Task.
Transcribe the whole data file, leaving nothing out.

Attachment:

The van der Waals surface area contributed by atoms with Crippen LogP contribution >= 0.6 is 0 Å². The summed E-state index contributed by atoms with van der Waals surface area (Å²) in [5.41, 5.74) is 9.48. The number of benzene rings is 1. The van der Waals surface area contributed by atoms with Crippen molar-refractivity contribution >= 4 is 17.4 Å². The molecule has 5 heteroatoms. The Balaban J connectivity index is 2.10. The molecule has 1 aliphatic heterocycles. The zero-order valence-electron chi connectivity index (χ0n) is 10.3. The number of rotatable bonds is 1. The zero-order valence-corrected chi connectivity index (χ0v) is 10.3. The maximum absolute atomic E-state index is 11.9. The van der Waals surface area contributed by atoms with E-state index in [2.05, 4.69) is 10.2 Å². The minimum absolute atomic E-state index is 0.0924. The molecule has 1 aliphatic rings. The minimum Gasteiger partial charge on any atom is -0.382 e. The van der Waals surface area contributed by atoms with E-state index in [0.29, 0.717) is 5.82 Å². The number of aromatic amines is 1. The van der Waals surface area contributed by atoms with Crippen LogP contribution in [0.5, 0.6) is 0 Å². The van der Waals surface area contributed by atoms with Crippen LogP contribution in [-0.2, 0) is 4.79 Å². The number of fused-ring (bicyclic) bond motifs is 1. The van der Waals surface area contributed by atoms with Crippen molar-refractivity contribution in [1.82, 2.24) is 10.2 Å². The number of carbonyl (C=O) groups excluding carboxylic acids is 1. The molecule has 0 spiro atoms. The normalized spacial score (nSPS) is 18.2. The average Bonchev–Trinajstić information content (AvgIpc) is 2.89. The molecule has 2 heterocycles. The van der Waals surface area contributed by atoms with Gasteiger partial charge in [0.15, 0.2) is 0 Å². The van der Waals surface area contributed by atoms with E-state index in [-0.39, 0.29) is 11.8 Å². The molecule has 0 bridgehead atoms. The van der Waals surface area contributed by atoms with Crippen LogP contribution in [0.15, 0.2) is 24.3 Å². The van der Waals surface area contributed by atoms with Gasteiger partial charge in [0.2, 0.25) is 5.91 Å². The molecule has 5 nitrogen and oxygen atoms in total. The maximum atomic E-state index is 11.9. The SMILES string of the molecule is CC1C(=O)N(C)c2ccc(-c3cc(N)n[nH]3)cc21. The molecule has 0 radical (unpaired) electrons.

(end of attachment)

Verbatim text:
The van der Waals surface area contributed by atoms with Crippen LogP contribution >= 0.6 is 0 Å². The summed E-state index contributed by atoms with van der Waals surface area (Å²) in [5.41, 5.74) is 9.48. The number of benzene rings is 1. The van der Waals surface area contributed by atoms with Crippen molar-refractivity contribution >= 4 is 17.4 Å². The molecule has 5 heteroatoms. The Balaban J connectivity index is 2.10. The molecule has 1 aliphatic heterocycles. The zero-order valence-electron chi connectivity index (χ0n) is 10.3. The number of rotatable bonds is 1. The zero-order valence-corrected chi connectivity index (χ0v) is 10.3. The maximum absolute atomic E-state index is 11.9. The van der Waals surface area contributed by atoms with E-state index in [2.05, 4.69) is 10.2 Å². The minimum absolute atomic E-state index is 0.0924. The molecule has 1 aliphatic rings. The minimum Gasteiger partial charge on any atom is -0.382 e. The van der Waals surface area contributed by atoms with E-state index in [0.29, 0.717) is 5.82 Å². The number of aromatic amines is 1. The van der Waals surface area contributed by atoms with Crippen LogP contribution in [0.5, 0.6) is 0 Å². The van der Waals surface area contributed by atoms with Crippen LogP contribution in [-0.2, 0) is 4.79 Å². The number of fused-ring (bicyclic) bond motifs is 1. The van der Waals surface area contributed by atoms with Crippen molar-refractivity contribution in [1.82, 2.24) is 10.2 Å². The number of carbonyl (C=O) groups excluding carboxylic acids is 1. The molecule has 0 spiro atoms. The normalized spacial score (nSPS) is 18.2. The average Bonchev–Trinajstić information content (AvgIpc) is 2.89. The molecule has 2 heterocycles. The van der Waals surface area contributed by atoms with Gasteiger partial charge in [0.15, 0.2) is 0 Å². The van der Waals surface area contributed by atoms with E-state index in [-0.39, 0.29) is 11.8 Å². The molecule has 0 bridgehead atoms. The van der Waals surface area contributed by atoms with Crippen LogP contribution in [0.15, 0.2) is 24.3 Å². The van der Waals surface area contributed by atoms with Gasteiger partial charge in [0.2, 0.25) is 5.91 Å². The molecule has 5 nitrogen and oxygen atoms in total. The maximum atomic E-state index is 11.9. The SMILES string of the molecule is CC1C(=O)N(C)c2ccc(-c3cc(N)n[nH]3)cc21. The molecule has 0 radical (unpaired) electrons.